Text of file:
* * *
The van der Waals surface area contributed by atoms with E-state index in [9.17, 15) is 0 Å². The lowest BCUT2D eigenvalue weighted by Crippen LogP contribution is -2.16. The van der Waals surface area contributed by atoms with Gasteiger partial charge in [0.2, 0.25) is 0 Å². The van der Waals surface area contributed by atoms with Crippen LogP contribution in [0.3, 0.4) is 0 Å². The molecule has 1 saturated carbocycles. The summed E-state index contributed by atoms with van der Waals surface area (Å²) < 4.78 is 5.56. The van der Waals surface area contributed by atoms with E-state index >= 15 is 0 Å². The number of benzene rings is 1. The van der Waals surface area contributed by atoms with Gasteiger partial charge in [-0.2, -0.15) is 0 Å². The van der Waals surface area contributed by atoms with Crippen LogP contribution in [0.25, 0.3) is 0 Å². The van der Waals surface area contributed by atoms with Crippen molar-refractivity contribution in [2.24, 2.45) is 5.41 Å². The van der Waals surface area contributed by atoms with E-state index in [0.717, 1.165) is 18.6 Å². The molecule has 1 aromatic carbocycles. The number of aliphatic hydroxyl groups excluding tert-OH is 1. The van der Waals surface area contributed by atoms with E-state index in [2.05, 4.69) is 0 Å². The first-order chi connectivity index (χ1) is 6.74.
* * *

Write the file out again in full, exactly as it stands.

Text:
The van der Waals surface area contributed by atoms with E-state index in [9.17, 15) is 0 Å². The lowest BCUT2D eigenvalue weighted by Crippen LogP contribution is -2.16. The van der Waals surface area contributed by atoms with Gasteiger partial charge in [0.2, 0.25) is 0 Å². The van der Waals surface area contributed by atoms with Crippen LogP contribution in [0.3, 0.4) is 0 Å². The molecule has 1 saturated carbocycles. The summed E-state index contributed by atoms with van der Waals surface area (Å²) < 4.78 is 5.56. The van der Waals surface area contributed by atoms with E-state index >= 15 is 0 Å². The number of benzene rings is 1. The van der Waals surface area contributed by atoms with Gasteiger partial charge in [-0.2, -0.15) is 0 Å². The van der Waals surface area contributed by atoms with Crippen LogP contribution in [0.25, 0.3) is 0 Å². The van der Waals surface area contributed by atoms with Crippen molar-refractivity contribution in [2.24, 2.45) is 5.41 Å². The van der Waals surface area contributed by atoms with E-state index in [0.717, 1.165) is 18.6 Å². The molecule has 1 aromatic carbocycles. The number of aliphatic hydroxyl groups excluding tert-OH is 1. The van der Waals surface area contributed by atoms with E-state index in [2.05, 4.69) is 0 Å². The first-order chi connectivity index (χ1) is 6.74.